AEW’s Jim Ross on Calling the Exploding Barbed-Wire Death Match

Jim Ross
Q&A
AEW

More than 40 years into his storied career, Jim Ross is still passionate about pro wrestling. The proud Okie brings his knowledge and experience to All Elite Wrestling commentary each week,and with AEW’s Revolution pay-per-view on the horizon — and his latest book, Under the Black Hat: My Life in the WWE and Beyond, coming out in paperback — TV Insider thought it was time to catch up with the legend.

It’s been almost a year since AEW made Daily’s Place in Jacksonville its regular TV venue. How has shooting in one location been for you?

Jim Ross: Being able to do my work from one location adds stability. You avoid the airports, more COVID exposure. I’m 69 and in the high-risk group, even though I get tested virtually every week. I’m really happy we are based in Jacksonville—so much I bought a home here. When we’re ready to go back on the road, I’ll be ready to go. But I grew up on a 160-acre farm in eastern Oklahoma. We had plenty of creeks and ponds, but no beach. I miss my family, but this has been a dream come true to live where I can look out my window and see nothing but sand and the Atlantic Ocean.

Slaven Vlasic / Getty Images

Congrats on the paperback release of your second memoir, Under the Black Hat. The book has gotten a great response.

It’s not a typical pro wrestling book. I don’t analyze headlocks or evaluate body slams. I just tell the story of my life and journey. Unfortunately, when we were finishing the book, my wife Jan got killed in a vehicle accident in 2017. That added a different level of emotion. I wanted to show through the writing how important your significant other can be and should be in your life. For many years, I took that for granted as a career guy and workaholic. A lot of people said, “I didn’t know you wrote a love story,” they expressed they couldn’t get through it without crying. That was not my intent. It was to tell a true story from my heart that more people could identify with.

You mentioned on your podcast that there’s been some movement in adapting your two autobiographies into a TV series or movie. What can you share?

I’m having a meeting with a gentleman who wants to write a script. He has several shows on television already. [In fact] we’ve had several people talk to us about turning my story into a movie. We’re still in the talking stage, but it has a pulse.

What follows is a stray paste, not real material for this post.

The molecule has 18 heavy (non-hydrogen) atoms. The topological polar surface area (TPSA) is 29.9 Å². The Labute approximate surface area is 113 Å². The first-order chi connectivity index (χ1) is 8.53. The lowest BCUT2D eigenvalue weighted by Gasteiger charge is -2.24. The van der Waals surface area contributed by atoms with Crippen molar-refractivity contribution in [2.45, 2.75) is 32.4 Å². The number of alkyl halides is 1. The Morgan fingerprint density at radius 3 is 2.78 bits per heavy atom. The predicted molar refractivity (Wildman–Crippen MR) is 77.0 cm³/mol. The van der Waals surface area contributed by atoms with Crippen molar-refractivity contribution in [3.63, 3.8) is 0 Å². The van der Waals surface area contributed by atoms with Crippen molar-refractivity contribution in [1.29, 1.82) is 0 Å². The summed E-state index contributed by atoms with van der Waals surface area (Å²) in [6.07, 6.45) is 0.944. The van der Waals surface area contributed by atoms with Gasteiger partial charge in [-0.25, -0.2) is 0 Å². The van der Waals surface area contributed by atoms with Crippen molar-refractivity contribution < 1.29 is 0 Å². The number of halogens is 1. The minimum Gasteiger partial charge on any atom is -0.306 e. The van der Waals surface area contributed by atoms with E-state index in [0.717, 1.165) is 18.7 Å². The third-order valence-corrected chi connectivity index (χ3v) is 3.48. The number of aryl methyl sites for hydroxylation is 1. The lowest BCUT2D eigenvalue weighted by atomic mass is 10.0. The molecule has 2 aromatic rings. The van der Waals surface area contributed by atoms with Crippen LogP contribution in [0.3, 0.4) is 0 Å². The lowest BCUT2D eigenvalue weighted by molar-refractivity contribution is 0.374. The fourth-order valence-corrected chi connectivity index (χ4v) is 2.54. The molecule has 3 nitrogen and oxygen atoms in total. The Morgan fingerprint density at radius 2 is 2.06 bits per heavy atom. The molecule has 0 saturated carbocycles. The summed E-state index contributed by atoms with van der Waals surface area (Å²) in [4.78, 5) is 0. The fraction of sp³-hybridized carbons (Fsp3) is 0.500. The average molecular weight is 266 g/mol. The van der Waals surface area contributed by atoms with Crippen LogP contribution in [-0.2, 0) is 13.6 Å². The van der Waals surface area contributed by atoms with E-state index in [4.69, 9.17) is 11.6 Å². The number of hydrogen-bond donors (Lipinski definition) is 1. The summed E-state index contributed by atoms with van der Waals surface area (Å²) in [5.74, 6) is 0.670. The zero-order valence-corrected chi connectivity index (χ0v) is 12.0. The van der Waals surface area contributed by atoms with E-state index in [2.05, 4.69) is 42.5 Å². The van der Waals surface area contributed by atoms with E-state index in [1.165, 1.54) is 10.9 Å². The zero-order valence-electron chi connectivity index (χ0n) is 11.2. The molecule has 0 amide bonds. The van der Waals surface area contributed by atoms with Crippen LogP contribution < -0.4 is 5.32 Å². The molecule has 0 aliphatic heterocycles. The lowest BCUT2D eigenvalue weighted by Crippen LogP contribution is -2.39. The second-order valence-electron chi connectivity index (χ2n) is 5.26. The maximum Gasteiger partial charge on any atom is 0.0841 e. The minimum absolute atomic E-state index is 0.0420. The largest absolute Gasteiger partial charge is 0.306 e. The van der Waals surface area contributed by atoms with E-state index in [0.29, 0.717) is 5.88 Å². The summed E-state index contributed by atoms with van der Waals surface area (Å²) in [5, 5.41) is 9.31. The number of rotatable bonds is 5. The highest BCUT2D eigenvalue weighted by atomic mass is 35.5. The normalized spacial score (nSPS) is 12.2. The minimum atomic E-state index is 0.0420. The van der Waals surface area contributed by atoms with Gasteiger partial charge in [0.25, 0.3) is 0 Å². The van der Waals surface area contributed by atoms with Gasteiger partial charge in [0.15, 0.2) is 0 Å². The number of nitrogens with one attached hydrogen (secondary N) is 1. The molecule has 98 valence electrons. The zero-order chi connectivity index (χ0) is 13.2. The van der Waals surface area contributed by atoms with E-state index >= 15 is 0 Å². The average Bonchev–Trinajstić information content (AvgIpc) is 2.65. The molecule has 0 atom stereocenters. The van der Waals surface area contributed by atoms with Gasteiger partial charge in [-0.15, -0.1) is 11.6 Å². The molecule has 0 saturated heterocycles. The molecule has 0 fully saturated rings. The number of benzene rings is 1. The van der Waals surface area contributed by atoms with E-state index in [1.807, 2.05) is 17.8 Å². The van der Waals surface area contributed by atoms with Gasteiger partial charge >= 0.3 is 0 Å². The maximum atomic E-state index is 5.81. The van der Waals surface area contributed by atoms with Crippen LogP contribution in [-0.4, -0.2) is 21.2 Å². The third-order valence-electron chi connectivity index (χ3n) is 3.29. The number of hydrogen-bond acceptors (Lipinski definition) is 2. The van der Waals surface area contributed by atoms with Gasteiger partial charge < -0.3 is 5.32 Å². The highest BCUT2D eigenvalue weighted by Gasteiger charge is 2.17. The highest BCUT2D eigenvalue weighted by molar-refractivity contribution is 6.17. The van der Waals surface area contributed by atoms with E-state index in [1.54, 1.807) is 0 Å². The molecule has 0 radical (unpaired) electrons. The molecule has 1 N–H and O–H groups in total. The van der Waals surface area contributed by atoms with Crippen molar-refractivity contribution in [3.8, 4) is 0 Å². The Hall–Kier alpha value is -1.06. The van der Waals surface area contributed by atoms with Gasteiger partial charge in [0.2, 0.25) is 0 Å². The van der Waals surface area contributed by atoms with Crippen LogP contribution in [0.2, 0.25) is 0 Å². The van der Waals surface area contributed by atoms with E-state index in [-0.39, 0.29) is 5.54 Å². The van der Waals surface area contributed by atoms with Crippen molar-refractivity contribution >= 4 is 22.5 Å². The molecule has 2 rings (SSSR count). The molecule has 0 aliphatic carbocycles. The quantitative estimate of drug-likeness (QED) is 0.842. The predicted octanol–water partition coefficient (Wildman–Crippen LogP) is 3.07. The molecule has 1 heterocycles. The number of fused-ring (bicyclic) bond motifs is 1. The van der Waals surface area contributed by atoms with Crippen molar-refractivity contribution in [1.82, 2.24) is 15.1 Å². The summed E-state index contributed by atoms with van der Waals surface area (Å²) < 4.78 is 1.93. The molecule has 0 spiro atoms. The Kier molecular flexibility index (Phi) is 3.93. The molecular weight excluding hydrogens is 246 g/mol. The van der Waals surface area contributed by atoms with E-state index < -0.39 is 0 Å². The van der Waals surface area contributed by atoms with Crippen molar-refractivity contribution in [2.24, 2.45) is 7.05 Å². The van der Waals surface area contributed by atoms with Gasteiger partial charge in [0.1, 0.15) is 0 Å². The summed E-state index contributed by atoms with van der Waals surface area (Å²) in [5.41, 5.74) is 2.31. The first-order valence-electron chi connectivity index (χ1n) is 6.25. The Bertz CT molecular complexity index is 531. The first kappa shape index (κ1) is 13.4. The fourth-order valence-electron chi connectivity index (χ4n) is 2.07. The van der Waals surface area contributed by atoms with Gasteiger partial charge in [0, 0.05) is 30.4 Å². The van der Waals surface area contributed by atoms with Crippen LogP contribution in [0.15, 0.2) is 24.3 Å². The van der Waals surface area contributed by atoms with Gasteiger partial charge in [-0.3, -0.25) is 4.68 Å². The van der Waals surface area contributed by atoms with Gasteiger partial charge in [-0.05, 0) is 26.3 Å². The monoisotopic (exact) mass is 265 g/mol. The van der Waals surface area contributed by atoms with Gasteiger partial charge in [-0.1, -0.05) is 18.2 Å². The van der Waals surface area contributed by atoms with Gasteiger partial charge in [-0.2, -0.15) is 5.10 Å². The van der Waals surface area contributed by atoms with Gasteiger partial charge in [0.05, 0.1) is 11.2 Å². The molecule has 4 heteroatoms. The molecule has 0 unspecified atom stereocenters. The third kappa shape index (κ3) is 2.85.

How do you think the AEW Dynamite commentary team is meshing these days?

Any time you have a three-man team, it takes time to get your rhythm together. All three of us have play-by-play backgrounds, so we had to adjust our timing. I think we’ve done really well. I try to play to everyone’s strengths. The nice thing is we all like each other. I think 2021 is where we really define this three-man team.

How much does social media impact your approach to broadcasting?

It’s always challenging to read negative remarks from people you don’t even know. They get personal sometimes. I’ve had people say “I hope you have another stroke.” I don’t find any value in a comment like that. First of all, I’ve had Bell’s Palsy, facial paralysis three times. I’ve never had a stroke. But it’s the time we live in. Everyone is outspoken about any topic. I take it all with a grain of salt. People have a right to an opinion. Sometimes it’s sobering, and they can make good points. I have miscalled things. I’m human. It’s live TV with no net, but I don’t let negativity get me down.

What are your thoughts on the major signings the company has made with Sting and Paul Wight?

I’ve known Sting since the 1980s. Any time you can reconnect with a friend, that’s a good thing. Paul Wight I signed for WWE back in the day. I’ve got a history with them. Sting wants to go out on his own terms, like a lot of performers and athletes do. When people bring up the age thing, that’s not a great attitude. What we do is performance art, so these guys just have to adjust their act, so to speak. I’m fully confident in our owner Tony Khan’s selection of talent and how he chooses to use them.

Jim Ross

All Elite Wrestling

Kenny Omega is defending the AEW championship against Jon Moxley in an exploding barbed-wire death match at the Revolution pay-per-view. How have you prepared to call this one?

The exploding barbed-wire death match is a match I’ve never called. I’ve never seen one in person! Thank goodness for YouTube. This is a car wreck waiting to happen. Having real barbed wire around the ring ropes is daunting. I’ll prepare by watching Terry Funk, Mick Foley, and Onita, a Japanese star who really created this match. The performers provide the music, and we as broadcasters provide the lyrics. The less I know, the better off I am. I love the surprises.

Any other matches you think will steal the show?

Chris Jericho and MJF are facing the Young Bucks in a match that has become very personal. Should be an amazing contest. Jericho is a Rembrandt on a different canvas. MJF is a young prodigy who will be a big star. Young Bucks might be considered the best tag team in wrestling. Matt Hardy versus Hangman Page has a chance to be a sleeper. This card has something for everyone I think.

AEW Dynamite, Wednesdays, 8/7c, TNT

AEW Revolution, March 7, 8/7c, Pay-Per-View